The hockey world has been focused on the Winter Olympics this week – but that doesn’t mean life comes to a halt for the KHL. We’ve been pointing our telescopes at the Gagarin Cup, finding out about life at Neftekhimik … and spotting a link between a KHL hero and the Russian Women’s hockey team in PyeongChang.
The Gagarin Cup – or at least its miniature copy – is still enjoying life on the International Space Station. The trophy headed into the heavens with cosmonaut Alexander Misurkin on December 17 last year, as he captained the Soyuz craft on its way to the ISS. Before the flight, the crew of the mission promised to send back plenty of photos of the cup on its cosmic voyage – and this week, some of those images made it back down to Earth.
Neftekhimik’s strong showing in the Eastern Conference has been one of the stories of the season – and it’s put the team’s passionate head coach Andrei Nazarov back in the spotlight after a couple of difficult campaigns. Czech forward Andrej Nestrasil gave a few insights into life with the larger-than-life coach in an exclusive interview with KHL.ru this week.
“I first talked to Nazarov on the phone in the summer, then I looked at his stats and saw over 600 games in the KHL! That’s some serious experience!” said Nestrasil. “I’d heard about some of the videos on YouTube, where he passionately defended his team. But, to be honest, I like that kind of coach. He can instil fierce energy and motivation, passion and commitment, competitive spirit, call it what you will. You’re fired up, which helps in a tough game. Sure, Andrei shouts sometimes, but that’s just his passion and enthusiasm, his winning mentality.”
So far, the only Russians in hockey action in PyeongChang have been the women’s team. Alexei Chistyakov’s roster was watched by the men’s team during its opening game against Canada, but still suffered a 0-5 reverse. However, here too there’s a connection to one of the greats of the KHL. Goalie Nadezhda Morozova has a famous cousin – double Gagarin Cup winner and Olympic silver medalist Alexei Morozov.
“My cousin wished me luck at the Olympics and said he would be rooting for me,” Morozova said. “But so far I’ve never had a chance to test myself against his shots. When Lyosha played in Pittsburgh, I was in Moscow. By the time he came back home, I was already playing in Krasnoyarsk. Somehow we’ve never managed to get together for a practice.”
The Russian men’s hockey team arrived in the Olympic village and got its first look at life in and around the Gangneung Arena, which will host the bulk of the men’s action in this year’s Olympics.
And the new surroundings also brought a first training session on Olympic ice – followed, of course, by a quick chat with the media.
For Kirill Kaprizov, all smiles as he contemplated his upcoming Olympic debut, the whole experience is clearly something to savour. “When I was watching the Games from Vancouver and Sochi, I never imagined I’d be here myself in 2018,” he said. “It’s been really interesting to see the athletes’ village, to see how people from different sports and teams live side-by-side, eat their meals together. It’s my first time here, and it’s not something I’m used to.” Kaprizov also said he’d been trying a few local specialities – and added that the team’s diet was not so restrictive that they couldn’t enjoy some Korea cuisine.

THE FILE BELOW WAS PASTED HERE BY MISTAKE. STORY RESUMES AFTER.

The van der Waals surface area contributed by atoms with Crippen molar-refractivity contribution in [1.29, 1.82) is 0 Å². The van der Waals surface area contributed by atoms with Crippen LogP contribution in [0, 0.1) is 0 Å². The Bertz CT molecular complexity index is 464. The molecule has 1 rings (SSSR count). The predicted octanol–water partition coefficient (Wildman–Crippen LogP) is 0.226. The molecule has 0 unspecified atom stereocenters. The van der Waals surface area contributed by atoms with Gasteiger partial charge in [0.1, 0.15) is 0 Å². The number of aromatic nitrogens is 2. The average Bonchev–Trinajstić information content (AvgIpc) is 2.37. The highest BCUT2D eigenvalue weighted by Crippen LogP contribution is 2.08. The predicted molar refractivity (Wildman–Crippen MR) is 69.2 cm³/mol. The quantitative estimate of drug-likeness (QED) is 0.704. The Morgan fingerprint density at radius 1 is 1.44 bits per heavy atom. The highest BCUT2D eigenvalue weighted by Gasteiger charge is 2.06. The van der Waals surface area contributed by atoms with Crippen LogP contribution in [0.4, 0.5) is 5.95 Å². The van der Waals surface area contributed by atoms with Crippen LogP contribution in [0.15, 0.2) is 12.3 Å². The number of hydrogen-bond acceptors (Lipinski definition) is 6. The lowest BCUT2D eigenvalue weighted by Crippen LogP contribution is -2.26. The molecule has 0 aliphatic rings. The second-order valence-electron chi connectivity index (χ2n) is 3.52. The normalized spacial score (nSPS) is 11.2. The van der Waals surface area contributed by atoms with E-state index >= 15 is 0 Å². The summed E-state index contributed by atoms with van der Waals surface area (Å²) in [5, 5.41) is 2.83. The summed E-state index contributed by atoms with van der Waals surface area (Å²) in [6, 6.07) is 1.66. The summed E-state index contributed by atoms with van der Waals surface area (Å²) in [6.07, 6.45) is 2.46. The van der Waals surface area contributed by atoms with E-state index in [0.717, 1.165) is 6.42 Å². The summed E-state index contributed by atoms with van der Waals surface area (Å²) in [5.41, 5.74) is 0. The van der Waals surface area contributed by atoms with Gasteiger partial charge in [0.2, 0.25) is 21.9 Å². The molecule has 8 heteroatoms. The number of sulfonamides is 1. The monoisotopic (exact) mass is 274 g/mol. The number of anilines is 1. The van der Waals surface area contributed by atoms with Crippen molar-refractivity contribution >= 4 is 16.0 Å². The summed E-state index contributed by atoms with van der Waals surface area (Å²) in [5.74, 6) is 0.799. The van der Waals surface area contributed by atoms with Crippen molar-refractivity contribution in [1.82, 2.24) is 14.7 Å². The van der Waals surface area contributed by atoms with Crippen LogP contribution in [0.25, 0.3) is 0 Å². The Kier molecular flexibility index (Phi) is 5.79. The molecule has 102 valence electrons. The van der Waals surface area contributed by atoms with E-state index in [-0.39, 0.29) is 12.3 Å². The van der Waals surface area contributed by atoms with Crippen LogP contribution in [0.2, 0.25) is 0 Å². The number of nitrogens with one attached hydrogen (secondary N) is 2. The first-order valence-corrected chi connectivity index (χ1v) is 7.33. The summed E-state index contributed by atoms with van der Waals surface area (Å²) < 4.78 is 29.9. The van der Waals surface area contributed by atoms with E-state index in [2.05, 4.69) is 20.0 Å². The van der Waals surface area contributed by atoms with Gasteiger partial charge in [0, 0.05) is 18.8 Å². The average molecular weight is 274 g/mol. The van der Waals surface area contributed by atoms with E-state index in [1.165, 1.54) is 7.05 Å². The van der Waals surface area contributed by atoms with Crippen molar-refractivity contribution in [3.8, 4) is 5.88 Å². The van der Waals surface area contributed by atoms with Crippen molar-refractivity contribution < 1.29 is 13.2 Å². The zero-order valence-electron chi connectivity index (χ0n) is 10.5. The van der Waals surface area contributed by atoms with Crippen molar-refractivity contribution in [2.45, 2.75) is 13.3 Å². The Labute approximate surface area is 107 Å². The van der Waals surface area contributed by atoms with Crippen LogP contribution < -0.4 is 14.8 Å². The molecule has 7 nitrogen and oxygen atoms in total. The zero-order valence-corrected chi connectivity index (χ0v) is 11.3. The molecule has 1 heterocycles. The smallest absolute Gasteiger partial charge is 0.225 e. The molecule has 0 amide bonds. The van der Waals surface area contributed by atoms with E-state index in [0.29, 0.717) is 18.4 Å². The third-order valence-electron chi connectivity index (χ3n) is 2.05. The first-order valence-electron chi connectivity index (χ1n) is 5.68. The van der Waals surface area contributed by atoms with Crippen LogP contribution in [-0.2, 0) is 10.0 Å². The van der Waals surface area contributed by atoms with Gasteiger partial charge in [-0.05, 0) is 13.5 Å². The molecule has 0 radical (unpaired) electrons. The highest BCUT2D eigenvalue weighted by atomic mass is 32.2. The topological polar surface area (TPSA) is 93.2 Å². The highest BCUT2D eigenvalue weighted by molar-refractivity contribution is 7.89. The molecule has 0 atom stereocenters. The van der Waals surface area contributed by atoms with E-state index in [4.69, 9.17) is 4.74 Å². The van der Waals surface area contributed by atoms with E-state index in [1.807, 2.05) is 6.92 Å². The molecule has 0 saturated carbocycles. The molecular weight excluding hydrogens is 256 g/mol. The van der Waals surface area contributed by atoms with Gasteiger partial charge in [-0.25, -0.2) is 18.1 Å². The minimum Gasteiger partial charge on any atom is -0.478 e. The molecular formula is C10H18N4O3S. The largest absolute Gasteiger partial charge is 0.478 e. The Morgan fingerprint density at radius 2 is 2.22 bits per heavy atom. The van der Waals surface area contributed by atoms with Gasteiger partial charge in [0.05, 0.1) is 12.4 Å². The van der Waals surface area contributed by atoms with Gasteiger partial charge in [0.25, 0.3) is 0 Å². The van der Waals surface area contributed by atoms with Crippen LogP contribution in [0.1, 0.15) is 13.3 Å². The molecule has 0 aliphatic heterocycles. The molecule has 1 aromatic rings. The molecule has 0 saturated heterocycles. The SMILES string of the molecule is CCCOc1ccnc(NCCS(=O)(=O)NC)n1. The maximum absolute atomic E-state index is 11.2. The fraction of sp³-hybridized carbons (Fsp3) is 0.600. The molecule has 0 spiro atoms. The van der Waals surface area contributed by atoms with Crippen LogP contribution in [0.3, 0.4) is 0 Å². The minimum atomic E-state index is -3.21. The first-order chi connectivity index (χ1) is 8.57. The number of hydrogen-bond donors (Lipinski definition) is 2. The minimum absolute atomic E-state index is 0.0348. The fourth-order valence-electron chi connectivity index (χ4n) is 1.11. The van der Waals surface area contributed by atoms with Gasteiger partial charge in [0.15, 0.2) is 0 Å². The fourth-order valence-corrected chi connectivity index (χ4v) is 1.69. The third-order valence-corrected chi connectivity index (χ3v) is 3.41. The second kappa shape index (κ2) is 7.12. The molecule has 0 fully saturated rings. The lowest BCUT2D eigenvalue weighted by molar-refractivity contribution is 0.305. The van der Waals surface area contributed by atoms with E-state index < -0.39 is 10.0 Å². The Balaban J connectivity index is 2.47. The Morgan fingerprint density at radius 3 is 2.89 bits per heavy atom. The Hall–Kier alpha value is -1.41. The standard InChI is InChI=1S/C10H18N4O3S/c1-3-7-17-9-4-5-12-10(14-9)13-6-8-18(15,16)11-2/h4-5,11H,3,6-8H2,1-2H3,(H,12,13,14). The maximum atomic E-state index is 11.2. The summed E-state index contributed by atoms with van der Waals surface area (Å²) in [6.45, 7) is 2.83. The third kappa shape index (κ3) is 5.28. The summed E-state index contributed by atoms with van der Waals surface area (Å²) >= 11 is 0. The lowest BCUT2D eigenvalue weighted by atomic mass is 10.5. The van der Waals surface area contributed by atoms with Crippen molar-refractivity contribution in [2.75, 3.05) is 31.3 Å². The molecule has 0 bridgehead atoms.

Sergei Shirokov was asked about the potential for conflict between players from SKA and CSKA, big rivals for KHL glory in the domestic season but now yoked together in search of Olympic gold.
“This isn’t SKA and CSKA playing,” he said. “Here, we’re all playing for … well, I’m not allowed to say the word. But we are one big family working together on one goal for ourselves and our country.”
Shirokov, once of CSKA and now at SKA, also told the English-speaking media that the team’s official designation as ‘Olympic Athletes from Russia’ made no difference to the atmosphere in the camp. “I think everybody knows who we are,” he said. “Most important, we know who we are.”
Slovenia’s Robert Sabolic and Jan Mursak, both familiar to KHL fans, debated the pros and cons of the NHL absence. Slovenia has just one NHLer – Anze Kopitar of the LA Kings – and thus misses the undisputed king of the country’s hockey scene. But, with so few players affected by the NHL stand-off, Russia’s Group B rival can return with the vast majority of the roster that surprised everyone by reaching a quarter-final in Sochi.
Mursak, best known for his time at CSKA, regards Kopitar as a big loss. “I know he's just one player, but I feel like the whole team is performing a lot better when he's on the team,” said the experienced forward. “The team feels more comfortable. He leads this team very well and it's going to be different without him.”
But Sabolic, who recently swapped Admiral for Salavat Yulaev, is more upbeat despite the loss of a Slovenian hockey icon. “It can give us an advantage, because there are other teams who are missing a lot of NHL guys,” he said. “Anze really means a lot to our team, but even so, I think we have a small advantage overall.”
Former Avto player Sergey Chistyakov became a head coach for WHL’s SKSO. Chistyakov played in JHL for three seasons and retired in 2013 to become a coach.
Stalnye Lisy Magnitogorsk became the second team from Eastern Conference to guarantee themselves a place in Playoffs. First Kharlamov Cup champions will participate in the second part of the season for the ninth time in a row.
Another team from Western conference clinched playoffs spot – last season bronze medal winners Almaz.
Kapitan (Stupino), Amurskiye Tigry (Khabarovsk), Tayfun (Ussuriysk), Tyumenskiy Legion (Tyumen), Altay (Ust-Kamenogorsk), Kuznetskiye Medvedi (Novokuznetsk), Ladya (Tolyatti) and Sputnik (Almetievsk) will not participate in the playoffs this year.